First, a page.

Colorado’s housing crisis explained. CPR News is exploring the issue by meeting the people living through it
Who can afford to live in Colorado right now? It’s a simple question, but the answers are complicated.
Year after year, the cost of housing has increased in the state — and there is no clear sign that the cost will level out or return to more affordable prices for those who earn minimum wage or close to it — and that’s about 14 percent of the state population. But there are also signs that rising costs are affecting households across the income spectrum.
Right now, Coloradans have to earn $27.50 an hour to afford renting a two-bedroom apartment at fair market rent and not spend more than 30 percent of their total income — a red line to being what the federal government calls cost-burdened by rent, according to an analysis conducted by the National Low Income Housing Coalition.
The state’s minimum wage is set at $12.32 an hour.
That $15.18 gap means many Coloradans are living on the edge of homelessness and making agonizing choices between keeping a roof over their heads or seeing a doctor or eating a meal. No part of Colorado has been immune to that instability in housing. And the COVID-19 pandemic has only made it tougher for those who lost their jobs and sources of income.
The numbers and statistics paint a grim picture for people trying to live on little pay. But behind those numbers are people who are just trying to get by. Colorado Public Radio News reporters went in search of those people, to tell the story of living on that edge and how individuals, neighborhoods and communities are working to find solutions.
For the state’s part, a task force made up of legislators and housing stakeholders was appointed earlier this year. It will try to address the housing instability issue after the Colorado legislature set aside about $400 million from the American Rescue Plan.
Over the past few weeks, CPR has reported stories about the fine line found across Colorado between people who can afford to live here and those who can’t. You can read the entire series here.
There’s a saying, “Tis a privilege to live in Colorado.” It’s no surprise that the state has grown by almost a million people in a decade. But after a years-long population boom and an economically ruinous pandemic, that privilege is not cheap.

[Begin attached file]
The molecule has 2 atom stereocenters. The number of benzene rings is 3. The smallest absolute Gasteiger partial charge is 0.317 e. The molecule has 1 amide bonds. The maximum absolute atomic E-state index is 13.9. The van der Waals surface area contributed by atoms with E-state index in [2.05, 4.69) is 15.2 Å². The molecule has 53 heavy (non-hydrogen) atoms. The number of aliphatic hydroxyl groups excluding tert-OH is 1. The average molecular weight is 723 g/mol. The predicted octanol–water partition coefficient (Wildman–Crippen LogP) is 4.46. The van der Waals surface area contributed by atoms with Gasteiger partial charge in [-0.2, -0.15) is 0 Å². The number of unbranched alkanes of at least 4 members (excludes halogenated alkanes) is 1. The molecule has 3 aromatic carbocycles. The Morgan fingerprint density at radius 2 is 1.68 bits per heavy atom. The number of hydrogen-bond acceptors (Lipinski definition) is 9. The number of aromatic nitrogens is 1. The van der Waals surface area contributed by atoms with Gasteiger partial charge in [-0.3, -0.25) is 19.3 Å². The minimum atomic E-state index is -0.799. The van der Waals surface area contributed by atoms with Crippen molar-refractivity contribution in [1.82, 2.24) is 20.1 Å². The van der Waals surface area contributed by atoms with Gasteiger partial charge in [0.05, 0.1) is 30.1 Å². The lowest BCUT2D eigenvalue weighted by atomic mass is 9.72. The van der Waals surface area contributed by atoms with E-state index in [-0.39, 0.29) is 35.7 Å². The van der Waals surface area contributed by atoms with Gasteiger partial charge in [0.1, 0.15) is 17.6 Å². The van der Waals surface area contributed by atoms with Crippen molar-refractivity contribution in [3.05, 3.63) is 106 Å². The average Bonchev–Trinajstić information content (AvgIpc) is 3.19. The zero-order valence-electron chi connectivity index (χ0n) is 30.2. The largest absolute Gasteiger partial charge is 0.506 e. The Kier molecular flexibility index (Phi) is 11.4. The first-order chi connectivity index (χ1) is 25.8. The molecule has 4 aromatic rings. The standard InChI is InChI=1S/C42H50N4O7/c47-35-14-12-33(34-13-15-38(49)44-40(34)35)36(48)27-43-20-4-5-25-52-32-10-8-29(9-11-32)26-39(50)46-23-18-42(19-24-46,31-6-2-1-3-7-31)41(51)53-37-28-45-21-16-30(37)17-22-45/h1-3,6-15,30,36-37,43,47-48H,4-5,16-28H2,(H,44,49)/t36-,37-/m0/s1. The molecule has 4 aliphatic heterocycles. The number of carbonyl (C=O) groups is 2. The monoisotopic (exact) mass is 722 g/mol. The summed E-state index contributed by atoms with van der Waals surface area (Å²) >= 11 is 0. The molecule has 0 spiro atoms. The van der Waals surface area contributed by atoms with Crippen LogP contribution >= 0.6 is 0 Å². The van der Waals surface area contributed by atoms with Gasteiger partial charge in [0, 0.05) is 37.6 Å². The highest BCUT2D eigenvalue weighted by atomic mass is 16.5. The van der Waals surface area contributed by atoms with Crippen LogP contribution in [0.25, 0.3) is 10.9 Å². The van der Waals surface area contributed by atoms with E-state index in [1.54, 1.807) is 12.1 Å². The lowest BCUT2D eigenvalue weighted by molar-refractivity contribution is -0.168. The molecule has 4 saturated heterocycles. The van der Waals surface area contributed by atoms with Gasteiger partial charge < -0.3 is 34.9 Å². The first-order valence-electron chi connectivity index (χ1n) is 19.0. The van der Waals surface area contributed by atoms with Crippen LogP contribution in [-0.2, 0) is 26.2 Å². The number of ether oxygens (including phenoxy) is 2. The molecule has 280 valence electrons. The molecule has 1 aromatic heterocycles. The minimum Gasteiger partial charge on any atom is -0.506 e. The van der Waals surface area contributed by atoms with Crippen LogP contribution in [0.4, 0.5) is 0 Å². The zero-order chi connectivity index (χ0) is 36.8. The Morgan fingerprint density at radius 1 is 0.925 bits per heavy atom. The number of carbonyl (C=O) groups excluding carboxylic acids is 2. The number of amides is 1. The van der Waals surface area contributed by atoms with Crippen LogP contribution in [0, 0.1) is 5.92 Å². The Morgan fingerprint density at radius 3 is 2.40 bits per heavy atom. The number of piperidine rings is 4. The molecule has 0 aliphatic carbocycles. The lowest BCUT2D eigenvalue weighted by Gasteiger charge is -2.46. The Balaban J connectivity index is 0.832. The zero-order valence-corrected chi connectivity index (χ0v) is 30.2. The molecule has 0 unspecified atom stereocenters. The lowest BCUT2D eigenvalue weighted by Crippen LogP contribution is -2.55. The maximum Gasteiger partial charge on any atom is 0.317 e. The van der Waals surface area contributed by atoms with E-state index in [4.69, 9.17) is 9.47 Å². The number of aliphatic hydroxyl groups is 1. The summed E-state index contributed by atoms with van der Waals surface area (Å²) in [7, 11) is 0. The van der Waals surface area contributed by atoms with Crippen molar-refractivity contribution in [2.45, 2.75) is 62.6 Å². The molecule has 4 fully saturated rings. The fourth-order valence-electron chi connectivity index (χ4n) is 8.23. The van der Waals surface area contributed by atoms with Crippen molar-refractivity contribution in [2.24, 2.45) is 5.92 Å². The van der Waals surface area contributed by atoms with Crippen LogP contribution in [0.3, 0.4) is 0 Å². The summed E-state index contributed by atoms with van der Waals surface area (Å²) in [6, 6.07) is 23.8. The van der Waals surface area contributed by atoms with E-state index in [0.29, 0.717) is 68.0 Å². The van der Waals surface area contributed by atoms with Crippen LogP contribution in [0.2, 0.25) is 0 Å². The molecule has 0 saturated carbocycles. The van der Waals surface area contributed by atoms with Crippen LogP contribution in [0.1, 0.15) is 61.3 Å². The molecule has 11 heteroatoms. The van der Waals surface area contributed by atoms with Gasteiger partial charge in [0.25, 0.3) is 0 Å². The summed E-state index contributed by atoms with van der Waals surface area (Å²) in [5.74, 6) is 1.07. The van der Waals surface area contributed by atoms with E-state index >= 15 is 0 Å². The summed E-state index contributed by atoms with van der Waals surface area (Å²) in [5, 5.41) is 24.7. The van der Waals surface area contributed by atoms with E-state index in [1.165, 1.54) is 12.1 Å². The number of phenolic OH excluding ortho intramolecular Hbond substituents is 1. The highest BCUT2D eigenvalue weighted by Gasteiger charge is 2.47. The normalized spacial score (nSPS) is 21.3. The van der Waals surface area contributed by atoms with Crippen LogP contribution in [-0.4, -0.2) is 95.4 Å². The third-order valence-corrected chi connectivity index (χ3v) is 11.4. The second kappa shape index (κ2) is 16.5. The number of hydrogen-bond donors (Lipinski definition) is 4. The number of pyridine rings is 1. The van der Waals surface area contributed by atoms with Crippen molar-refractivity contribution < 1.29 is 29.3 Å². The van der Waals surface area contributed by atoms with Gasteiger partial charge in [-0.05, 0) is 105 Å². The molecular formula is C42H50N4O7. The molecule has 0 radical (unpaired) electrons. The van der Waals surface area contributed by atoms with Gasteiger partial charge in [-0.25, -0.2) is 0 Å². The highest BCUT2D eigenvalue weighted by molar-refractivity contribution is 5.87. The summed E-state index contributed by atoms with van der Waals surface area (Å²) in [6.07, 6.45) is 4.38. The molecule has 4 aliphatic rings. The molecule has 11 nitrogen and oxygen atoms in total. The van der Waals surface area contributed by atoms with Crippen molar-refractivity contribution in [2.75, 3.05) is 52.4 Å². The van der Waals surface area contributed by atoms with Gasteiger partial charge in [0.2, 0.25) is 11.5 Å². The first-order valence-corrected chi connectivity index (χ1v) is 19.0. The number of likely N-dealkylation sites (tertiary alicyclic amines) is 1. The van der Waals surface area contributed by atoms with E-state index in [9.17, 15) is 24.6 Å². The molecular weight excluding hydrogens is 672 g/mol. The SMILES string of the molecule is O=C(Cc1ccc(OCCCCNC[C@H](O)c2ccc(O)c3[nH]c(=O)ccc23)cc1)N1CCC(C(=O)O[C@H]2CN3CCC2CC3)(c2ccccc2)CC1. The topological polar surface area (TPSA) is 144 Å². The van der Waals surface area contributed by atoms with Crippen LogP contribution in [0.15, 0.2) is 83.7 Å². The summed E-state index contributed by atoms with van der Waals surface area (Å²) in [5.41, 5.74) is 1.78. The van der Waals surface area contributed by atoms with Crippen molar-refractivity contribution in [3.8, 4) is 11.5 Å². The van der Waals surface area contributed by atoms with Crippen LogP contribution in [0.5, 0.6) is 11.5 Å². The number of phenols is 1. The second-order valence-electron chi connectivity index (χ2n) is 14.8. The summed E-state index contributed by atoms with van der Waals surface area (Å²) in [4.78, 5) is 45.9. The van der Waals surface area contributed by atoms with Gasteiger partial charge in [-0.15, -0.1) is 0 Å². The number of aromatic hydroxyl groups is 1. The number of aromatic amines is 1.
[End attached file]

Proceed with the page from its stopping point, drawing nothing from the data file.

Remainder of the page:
Some Coloradans paying more than they can afford
For Cathy Alderman, with the Colorado Coalition for the Homeless, easing the housing crisis comes down to the state making a true commitment to investing in affordable housing that is not for profit. Without that, she said, renters in Colorado who are spending large amounts of their income on housing costs will continue having to make tough choices.
“We don't need to invest in the market if the market is taking care of itself,” Alderman said. “Getting people into housing and keeping people in housing — not for profit purposes — that’s where I think government funding is best used.”
Renters who pay more than 30 percent of their income for housing are considered “cost burdened” by the Department of Housing and Urban Development. And those who are spending 50 percent or more are considered severely cost burdened.
About 150,000 households in the state were considered severely cost burdened as of January 2020, according to an analysis conducted last year by the Root Policy Research group. The same analysis concluded that the number could rise to 360,000 by the end of last year.
The National Low Income Housing Coalition estimates that about half of low-income renters in Colorado fall into the cost-burdened category. And for those who make very little money, it’s worse — four out of five in that low-income bracket are paying too much of their total pay for housing.
Alderman said that when somebody is spending more than 30 percent of their income on housing, they’re likely to skip paying for things like health care, education and healthy food in order to keep a roof over their heads.